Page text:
Enbridge Line 5: US panel asks for more details on security risks


A Michigan regulatory panel said Thursday that it needs more information about safety risks before it can rule on Enbridge Energy’s plan to extend a pipeline through a tunnel under a waterway linking two of the Great Lakes.

The state Public Utilities Commission voted 3-0 to seek more details about the potential for explosions and fires involving electrical equipment during construction of the tunnel under the Straits of Mackinac.

Commission approval would be required for Enbridge to replace two existing Line 5 pipelines in the straits, which connect Lake Huron and Lake Michigan, with a new segment that would go through the proposed underground tunnel.

“This has been an extensive process,” said Chairman Dan Scripps. “We want to make sure we get it right.”

Enbridge and the state of Michigan are locked in legal battles over Line 5. The 69-year-old underground pipeline transports Canadian natural gas and petroleum liquids used for propane through northern Michigan and Wisconsin to refineries in Sarnia, Ontario.

A 4-mile-long (6.4-kilometre) section splits into double pipes that cross the bottom of the strait.

Enbridge is defying Michigan Gov. Gretchen Whitmer’s 2020 order to close the line, a move long sought by environmental groups and Native American tribes who fear a breach would devastate the lakes. The company says the line is in good condition and contends in a federal lawsuit that the Democratic governor does not have jurisdiction to shut it down.

Calgary, Alberta-based Enbridge struck a deal with former Republican Gov. Rick Snyder in 2018 to build the $500 million tunnel. Enbridge has obtained permits from the Michigan Department of Environment, Great Lakes and Energy and is awaiting word from the US Army Corps of Engineers as well as the Michigan Public Utilities Commission.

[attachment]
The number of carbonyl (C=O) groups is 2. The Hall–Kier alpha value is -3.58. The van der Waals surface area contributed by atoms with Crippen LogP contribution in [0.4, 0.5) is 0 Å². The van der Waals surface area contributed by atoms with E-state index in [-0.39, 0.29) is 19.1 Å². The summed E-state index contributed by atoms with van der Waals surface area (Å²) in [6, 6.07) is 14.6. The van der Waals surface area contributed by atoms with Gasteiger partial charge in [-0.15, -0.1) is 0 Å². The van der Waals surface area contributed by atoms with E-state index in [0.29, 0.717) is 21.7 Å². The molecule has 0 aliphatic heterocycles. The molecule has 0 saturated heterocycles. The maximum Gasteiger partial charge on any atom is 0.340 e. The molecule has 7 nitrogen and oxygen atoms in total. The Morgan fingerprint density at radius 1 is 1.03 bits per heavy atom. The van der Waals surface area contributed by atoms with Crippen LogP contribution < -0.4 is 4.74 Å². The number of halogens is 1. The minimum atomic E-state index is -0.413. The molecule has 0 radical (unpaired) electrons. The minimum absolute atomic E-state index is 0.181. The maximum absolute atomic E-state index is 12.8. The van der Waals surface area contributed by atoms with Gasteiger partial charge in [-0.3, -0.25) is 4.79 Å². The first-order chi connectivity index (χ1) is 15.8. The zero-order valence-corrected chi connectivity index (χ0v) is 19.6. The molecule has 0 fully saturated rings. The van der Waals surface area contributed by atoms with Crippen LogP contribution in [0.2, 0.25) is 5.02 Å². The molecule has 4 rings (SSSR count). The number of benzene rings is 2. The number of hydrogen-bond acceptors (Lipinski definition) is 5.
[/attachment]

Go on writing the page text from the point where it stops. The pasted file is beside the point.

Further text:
The commission said last year it would not pass judgment on whether the entire 645-mile (1,038-kilometre) line should continue to operate, focusing instead on the underwater section.

Its three members are appointed by Whitmer. Scripps and Tremaine Phillips are Democrats, while Katherine Peretick is an independent.

In its Thursday order, the commission said the testimonies, exhibits and briefings included little on the engineering and dangers of the tunnels.

Information on the safety and maintenance of the dual pipelines is also missing, “including leak detection systems and shutdown procedures,” the order says.

Interviewed by phone after the meeting in Lansing, Scripps said that Enbridge had calculated the chance of an oil spill from the tunnel pipe to be “one in a million.” The commission wants to know how the figure was calculated, he said, as well as steps to eliminate even that possibility.

In a statement, Enbridge said it had already provided “extensive” material on those matters, but would answer more questions.

“The engineering and design of the tunnel has been developed in accordance with the tunnel agreement signed with the state and in close coordination with the Strait of Mackinac Corridor Authority to ensure its safety and useful life,” the company said.

The Corridor Authority was created under Snyder to oversee the construction and operation of the tunnel.

Critics of the pipeline praised the commission’s push for more information.

“Enbridge has not proven the feasibility or safety of this project,” said Beth Wallace of the National Wildlife Federation. “Enbridge has shown time and time again that they cannot be trusted to operate Line 5 and should not be trusted to run a tunnel through the Great Lakes.”

The commission’s decision was the latest of many delays on the tunnel, which the company originally promised to complete by 2024. The Army Corps is conducting an extensive environmental impact study.

Enbridge said she remains committed to the project.

The Michigan Great Lakes Jobs Coalition, which represents industry and labor groups, urged the commission to “get back to work, move the tunnel project forward and protect tens of thousands of Michigan jobs.”

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